For my grandmother, Ione — my mother asked that I pray for you to the god I don't believe in and this was as best I knew how.


(Pentad Prayer For The Midwest Momentaries)

one.

Lionizing you in the sea change of my thoughts,
I imagine exchanging skin with you.

I think of tugging your blanket folds onto me,
the bone-stretch of my body filling the slack
your dwindling figure has forgotten.

Flexing tendons — I could tighten out the wrinkles
and wear you back into youth,
away from the rib-crack quadruple-bypass distance
between you and the empty bends of my arms.

One thousand, six hundred and thirty-seven miles apart
— we would be so close to one another.

two.

I promised I wouldn't worry about you
— I never said I wouldn't daydream you into differently.

three.

There is a distance between my arms and it tells me
to spend less time with myself. Tells me:

"— don't woolgather reverie.
— don't Midwest make-believe.
— don't sidewalk map without somewhere to go.
— don't imagine my nothingness as Someone's existence."

The distance longs to be filled. It likes feeling
close to people who surround it with their skin
and compress it between their bodies. It aspires
to be human and those moments of being
clothed in us promise it this is possible.

Attaining fulfillment in the cradle-lull of our entwinement,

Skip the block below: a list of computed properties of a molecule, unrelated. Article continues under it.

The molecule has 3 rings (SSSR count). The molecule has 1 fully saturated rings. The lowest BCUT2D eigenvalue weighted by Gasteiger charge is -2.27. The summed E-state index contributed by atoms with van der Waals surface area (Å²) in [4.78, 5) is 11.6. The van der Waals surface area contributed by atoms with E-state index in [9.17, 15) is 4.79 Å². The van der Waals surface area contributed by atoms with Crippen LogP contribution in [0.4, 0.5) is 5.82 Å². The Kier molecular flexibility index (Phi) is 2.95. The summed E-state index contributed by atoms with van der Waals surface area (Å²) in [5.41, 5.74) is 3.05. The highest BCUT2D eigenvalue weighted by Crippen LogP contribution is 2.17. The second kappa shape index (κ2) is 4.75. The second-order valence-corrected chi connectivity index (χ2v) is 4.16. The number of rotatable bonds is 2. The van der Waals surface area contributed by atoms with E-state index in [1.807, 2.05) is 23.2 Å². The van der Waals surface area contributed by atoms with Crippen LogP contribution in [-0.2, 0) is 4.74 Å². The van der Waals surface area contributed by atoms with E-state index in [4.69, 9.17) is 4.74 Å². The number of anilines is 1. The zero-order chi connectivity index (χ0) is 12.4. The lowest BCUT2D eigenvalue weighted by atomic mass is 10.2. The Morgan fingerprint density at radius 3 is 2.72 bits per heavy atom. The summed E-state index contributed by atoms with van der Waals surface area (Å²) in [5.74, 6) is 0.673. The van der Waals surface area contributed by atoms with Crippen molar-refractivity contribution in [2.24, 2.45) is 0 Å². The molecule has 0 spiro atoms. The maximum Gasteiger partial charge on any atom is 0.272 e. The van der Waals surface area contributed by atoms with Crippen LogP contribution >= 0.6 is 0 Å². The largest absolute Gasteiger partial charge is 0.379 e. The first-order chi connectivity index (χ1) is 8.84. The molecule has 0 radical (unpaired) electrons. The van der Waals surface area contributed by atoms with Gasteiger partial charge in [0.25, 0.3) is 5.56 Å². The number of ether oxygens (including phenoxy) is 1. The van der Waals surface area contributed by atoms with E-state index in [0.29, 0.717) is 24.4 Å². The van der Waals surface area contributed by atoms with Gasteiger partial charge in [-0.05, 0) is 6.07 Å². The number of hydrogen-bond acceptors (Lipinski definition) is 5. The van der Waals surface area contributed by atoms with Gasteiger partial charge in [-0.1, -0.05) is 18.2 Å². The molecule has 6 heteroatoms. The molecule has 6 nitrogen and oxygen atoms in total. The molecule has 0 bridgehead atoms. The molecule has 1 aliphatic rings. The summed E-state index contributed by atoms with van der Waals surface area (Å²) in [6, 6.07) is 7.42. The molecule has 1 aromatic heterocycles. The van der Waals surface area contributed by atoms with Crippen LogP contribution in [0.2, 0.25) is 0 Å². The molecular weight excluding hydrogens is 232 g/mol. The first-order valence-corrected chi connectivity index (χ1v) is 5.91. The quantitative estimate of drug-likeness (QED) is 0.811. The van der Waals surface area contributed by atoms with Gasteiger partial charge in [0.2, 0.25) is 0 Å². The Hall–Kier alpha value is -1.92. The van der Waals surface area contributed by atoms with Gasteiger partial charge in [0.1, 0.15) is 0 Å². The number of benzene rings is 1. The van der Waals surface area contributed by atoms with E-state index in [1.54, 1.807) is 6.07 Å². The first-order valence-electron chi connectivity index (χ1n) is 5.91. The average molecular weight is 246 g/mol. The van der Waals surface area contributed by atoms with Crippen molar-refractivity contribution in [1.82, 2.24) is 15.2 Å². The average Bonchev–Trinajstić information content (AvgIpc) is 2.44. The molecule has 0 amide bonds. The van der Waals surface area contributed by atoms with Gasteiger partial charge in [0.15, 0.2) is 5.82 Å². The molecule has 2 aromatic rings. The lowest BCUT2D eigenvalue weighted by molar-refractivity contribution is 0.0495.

the touch-drunk distance tells me:

"— I occupy space like endless whale bones.
— bodies exist to make motion into medicine.
— the weight of my importance is dependent upon your memory.
— inhaling me into your lungs feels like coming home."

four.

Lung-throwing on the telephone line we built
between our throats, my tin cup mouth identifies
with the inadequate length of our reach.

We weren't made for string-speak horizon travels
and the limb-ache of separation pulls my windpipe
west with the alphabet dream-breath of my ears.

five.

Sleep-wandering your nerve networks
through the evening echolalia of crickets,
I close my day with you as stars devour the sun.


Note: My grandmother had quadruple-bypass heart surgery on the 24th. She's doing extraordinarily well, so please don't worry about critiquing this harshly.

Formatting Note: Fiction Press refuses to allow me to format this in the way I would like to. The current lack of formating options is ridiculous — I require the ability to tab! Do you hear me FP? Make that happen.